Its visual beauty is extremely captivating and breathtaking. If he holds her in this position by the waist and revolves her, it will also be a captivating Promenade. He is expected to walk in a circle close to the ballerina's body and refrain shuffling inelegantly or pushing her off point.
A variation from this Promenade would be to support her with outstretched hand and walk around her in a big circle, perhaps the length of both arms away. This happens on impulse when performing and each should be aware how and when it happens.
Int'l Artists Camp 2004 and exhibition
The eighth International Artists' Camp organised by the Committee for International Art Promotion of the George Keyt Foundation, continuing a successful series that began in 1997 will hold the exhibition at the Harold Peiris Gallery from October 29 to November 1.
The main sponsor Norad is supported by the John Keells group.
A wide participation from around the world is expected to provide the 'International' interaction.
Nine artists from overseas join fourteen artists from Sri Lanka, and altogether seven countries will be represented.
The main objective of the project has been to bring together contemporary artists of Sri Lanka, with those from other countries, thereby providing an opportunity to foster inter-cultural exchange, share information and methods of artistic production.
Over the last six years we have had artists from Germany, the Netherlands, Norway, UK, France, USA, India, Switzerland, the Maldives, Bangladesh and Pakistan. These camps are over a period of 10 days at a venue that provides the ambience suitable for artistic creativity.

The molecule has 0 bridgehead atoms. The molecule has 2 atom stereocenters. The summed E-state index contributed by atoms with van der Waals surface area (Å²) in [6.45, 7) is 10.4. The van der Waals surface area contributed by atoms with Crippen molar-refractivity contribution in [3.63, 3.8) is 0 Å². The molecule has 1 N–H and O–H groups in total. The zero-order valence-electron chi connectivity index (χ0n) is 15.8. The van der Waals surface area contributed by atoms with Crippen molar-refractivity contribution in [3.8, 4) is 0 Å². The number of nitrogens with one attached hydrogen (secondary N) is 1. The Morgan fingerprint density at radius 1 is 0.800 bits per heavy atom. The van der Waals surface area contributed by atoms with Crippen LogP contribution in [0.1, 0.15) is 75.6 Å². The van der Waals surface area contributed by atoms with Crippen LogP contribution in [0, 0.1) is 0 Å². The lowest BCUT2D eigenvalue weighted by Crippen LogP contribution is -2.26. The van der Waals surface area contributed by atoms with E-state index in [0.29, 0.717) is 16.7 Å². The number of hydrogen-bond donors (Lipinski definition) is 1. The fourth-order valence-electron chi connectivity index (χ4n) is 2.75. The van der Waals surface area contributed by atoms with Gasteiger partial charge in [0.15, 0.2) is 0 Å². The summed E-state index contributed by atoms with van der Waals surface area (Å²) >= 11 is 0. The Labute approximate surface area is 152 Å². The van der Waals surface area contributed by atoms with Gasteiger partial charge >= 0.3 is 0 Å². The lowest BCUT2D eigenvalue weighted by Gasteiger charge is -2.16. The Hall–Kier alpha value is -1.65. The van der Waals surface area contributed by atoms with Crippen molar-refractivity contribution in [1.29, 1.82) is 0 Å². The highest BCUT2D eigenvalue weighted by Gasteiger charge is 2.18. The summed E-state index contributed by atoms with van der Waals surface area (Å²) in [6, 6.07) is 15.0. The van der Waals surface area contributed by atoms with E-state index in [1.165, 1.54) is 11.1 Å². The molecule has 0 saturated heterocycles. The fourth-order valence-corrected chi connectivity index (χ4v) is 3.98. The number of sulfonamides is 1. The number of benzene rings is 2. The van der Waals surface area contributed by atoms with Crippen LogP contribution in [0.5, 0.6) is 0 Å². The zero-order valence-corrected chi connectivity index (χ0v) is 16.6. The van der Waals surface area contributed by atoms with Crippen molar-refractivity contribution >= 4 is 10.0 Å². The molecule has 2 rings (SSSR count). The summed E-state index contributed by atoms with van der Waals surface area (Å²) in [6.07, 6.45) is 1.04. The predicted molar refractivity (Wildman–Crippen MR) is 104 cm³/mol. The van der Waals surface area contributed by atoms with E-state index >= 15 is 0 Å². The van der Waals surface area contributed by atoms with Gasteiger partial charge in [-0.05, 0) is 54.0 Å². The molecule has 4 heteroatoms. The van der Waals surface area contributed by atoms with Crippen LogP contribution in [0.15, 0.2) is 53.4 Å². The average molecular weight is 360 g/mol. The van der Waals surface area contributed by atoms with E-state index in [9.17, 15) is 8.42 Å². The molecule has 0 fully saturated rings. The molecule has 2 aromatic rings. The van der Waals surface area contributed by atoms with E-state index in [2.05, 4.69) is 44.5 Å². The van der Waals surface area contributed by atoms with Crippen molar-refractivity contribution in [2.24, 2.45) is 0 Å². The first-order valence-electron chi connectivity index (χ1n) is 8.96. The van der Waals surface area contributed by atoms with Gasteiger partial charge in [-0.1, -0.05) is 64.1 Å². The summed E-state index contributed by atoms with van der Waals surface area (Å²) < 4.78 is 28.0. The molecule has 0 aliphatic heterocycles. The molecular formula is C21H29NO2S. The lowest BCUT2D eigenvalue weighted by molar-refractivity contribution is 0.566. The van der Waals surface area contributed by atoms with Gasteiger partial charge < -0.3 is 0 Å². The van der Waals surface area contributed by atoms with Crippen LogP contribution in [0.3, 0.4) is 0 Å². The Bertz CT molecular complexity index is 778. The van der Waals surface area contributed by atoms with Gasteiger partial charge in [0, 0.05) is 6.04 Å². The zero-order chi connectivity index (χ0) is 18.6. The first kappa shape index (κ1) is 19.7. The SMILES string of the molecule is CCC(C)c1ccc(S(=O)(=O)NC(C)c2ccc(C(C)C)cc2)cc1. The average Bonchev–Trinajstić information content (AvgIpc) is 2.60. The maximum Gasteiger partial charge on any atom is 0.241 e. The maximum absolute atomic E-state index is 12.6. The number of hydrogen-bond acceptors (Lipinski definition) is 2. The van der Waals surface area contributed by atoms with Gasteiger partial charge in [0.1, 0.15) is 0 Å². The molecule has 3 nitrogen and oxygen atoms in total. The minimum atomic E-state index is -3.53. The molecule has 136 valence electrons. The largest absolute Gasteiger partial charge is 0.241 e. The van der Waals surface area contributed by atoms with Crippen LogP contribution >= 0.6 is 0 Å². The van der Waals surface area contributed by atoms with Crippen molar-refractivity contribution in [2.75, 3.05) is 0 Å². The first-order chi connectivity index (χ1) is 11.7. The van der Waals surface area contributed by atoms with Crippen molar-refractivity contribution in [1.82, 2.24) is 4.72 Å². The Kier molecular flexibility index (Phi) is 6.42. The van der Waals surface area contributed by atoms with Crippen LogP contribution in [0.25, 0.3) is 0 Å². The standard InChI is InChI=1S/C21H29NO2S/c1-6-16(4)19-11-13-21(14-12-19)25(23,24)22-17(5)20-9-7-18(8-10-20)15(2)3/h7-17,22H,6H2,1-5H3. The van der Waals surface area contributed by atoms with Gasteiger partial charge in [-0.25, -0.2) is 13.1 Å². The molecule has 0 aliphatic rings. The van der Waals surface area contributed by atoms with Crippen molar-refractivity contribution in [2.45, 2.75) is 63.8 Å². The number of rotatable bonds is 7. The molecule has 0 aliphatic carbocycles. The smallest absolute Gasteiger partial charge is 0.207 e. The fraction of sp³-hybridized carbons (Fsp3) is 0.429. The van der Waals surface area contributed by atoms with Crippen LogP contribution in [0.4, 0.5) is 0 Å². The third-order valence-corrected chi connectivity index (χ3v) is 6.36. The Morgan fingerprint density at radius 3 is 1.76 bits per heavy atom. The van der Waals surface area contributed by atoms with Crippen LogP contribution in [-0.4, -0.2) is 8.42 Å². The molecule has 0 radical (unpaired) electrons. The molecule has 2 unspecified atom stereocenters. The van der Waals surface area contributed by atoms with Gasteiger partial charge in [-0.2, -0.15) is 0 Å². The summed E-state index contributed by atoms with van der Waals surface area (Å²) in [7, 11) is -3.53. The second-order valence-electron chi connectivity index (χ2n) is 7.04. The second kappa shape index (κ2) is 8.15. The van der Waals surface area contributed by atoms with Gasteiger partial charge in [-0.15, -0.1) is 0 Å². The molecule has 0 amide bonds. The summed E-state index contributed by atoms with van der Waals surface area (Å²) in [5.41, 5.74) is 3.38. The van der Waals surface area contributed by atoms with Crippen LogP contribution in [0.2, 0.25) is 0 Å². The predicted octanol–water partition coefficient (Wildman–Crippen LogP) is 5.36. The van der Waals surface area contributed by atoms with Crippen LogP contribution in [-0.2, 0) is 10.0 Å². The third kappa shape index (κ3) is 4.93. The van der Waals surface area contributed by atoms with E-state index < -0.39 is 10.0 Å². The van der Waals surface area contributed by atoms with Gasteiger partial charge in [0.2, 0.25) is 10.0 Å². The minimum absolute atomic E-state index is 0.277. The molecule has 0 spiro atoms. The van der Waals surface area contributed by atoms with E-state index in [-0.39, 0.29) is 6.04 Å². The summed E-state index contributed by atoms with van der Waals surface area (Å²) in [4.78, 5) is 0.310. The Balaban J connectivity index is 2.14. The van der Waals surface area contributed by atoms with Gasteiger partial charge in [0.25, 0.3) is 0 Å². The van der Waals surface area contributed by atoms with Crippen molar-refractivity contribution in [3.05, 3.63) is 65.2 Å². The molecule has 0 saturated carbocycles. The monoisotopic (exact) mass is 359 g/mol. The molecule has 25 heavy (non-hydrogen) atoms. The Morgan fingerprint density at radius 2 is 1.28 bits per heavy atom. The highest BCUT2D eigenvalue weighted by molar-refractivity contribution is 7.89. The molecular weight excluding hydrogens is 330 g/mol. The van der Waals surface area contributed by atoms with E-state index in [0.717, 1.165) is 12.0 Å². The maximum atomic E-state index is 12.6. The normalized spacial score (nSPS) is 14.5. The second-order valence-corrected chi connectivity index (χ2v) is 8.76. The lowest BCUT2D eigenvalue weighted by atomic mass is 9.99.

Owing to its popularity amongst the participants on previous occasions, this year too, the venue will be 'The Village' Habarana (hotel complex) an idyllic setting with extensive grounds that provide ample opportunity and facilities for painting and sculpture, whilst being close to the ancient Sri Lankan cities of Anuradhapura, Polonnaruwa and Dambulla, and Sigiriya recognised as a World Heritage site.
The management of the 'The Village', a part of the John Keells Group, have offered very concessionary rates, for the full 10-day period within the capacity of an artist.
Transport from Colombo to Habarana and back for the participating artists together with their equipment and materials (i.e. easels, paints etc.) and transport within the scope of the camp programme, which includes visits to cultural/heritage sites, will be free of charge again through very concessionary facilities by Keells Tours Ltd.
The camp is managed by two joint co-ordinators Arun Dias Bandaranaike and Manilal Weerakoon, and Prof. J. B. Dissanayake, a trustee of the Foundation, will also be present, making up the team who have guided the camp over the last several years.
Following the camp, an exhibition will be presented at the Harold Peiris Gallery in Colombo from 29th October to 1st November.
Several batches of Sri Lankan artists as well as artists from overseas have been very grateful to Norad of Norway, the main sponsor and to the John Keells Group as joint sponsor for this wonderful opportunity for art enabling a wide interaction through the participation of several countries from around the world.
Produced by Lake House